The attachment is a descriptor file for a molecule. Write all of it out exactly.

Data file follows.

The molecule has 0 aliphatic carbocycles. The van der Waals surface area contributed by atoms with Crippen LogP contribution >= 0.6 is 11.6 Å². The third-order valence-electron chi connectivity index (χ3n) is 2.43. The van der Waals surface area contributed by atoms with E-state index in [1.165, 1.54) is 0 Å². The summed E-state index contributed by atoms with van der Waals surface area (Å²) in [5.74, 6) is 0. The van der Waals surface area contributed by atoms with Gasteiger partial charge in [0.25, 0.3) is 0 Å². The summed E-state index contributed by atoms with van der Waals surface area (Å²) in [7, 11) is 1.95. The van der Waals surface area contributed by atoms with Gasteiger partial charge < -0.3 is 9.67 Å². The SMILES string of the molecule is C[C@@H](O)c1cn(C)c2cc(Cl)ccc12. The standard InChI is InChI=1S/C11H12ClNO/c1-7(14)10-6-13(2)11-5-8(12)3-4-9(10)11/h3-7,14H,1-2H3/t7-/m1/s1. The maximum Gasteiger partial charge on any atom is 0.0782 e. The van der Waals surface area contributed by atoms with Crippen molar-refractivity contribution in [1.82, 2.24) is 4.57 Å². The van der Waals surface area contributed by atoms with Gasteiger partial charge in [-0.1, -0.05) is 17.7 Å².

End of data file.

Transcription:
The molecule has 0 aliphatic carbocycles. The van der Waals surface area contributed by atoms with Crippen LogP contribution >= 0.6 is 11.6 Å². The third-order valence-electron chi connectivity index (χ3n) is 2.43. The van der Waals surface area contributed by atoms with E-state index in [1.165, 1.54) is 0 Å². The summed E-state index contributed by atoms with van der Waals surface area (Å²) in [5.74, 6) is 0. The van der Waals surface area contributed by atoms with Gasteiger partial charge in [0.25, 0.3) is 0 Å². The summed E-state index contributed by atoms with van der Waals surface area (Å²) in [7, 11) is 1.95. The van der Waals surface area contributed by atoms with Gasteiger partial charge < -0.3 is 9.67 Å². The SMILES string of the molecule is C[C@@H](O)c1cn(C)c2cc(Cl)ccc12. The standard InChI is InChI=1S/C11H12ClNO/c1-7(14)10-6-13(2)11-5-8(12)3-4-9(10)11/h3-7,14H,1-2H3/t7-/m1/s1. The maximum Gasteiger partial charge on any atom is 0.0782 e. The van der Waals surface area contributed by atoms with Crippen molar-refractivity contribution in [1.82, 2.24) is 4.57 Å². The van der Waals surface area contributed by atoms with Gasteiger partial charge in [-0.1, -0.05) is 17.7 Å².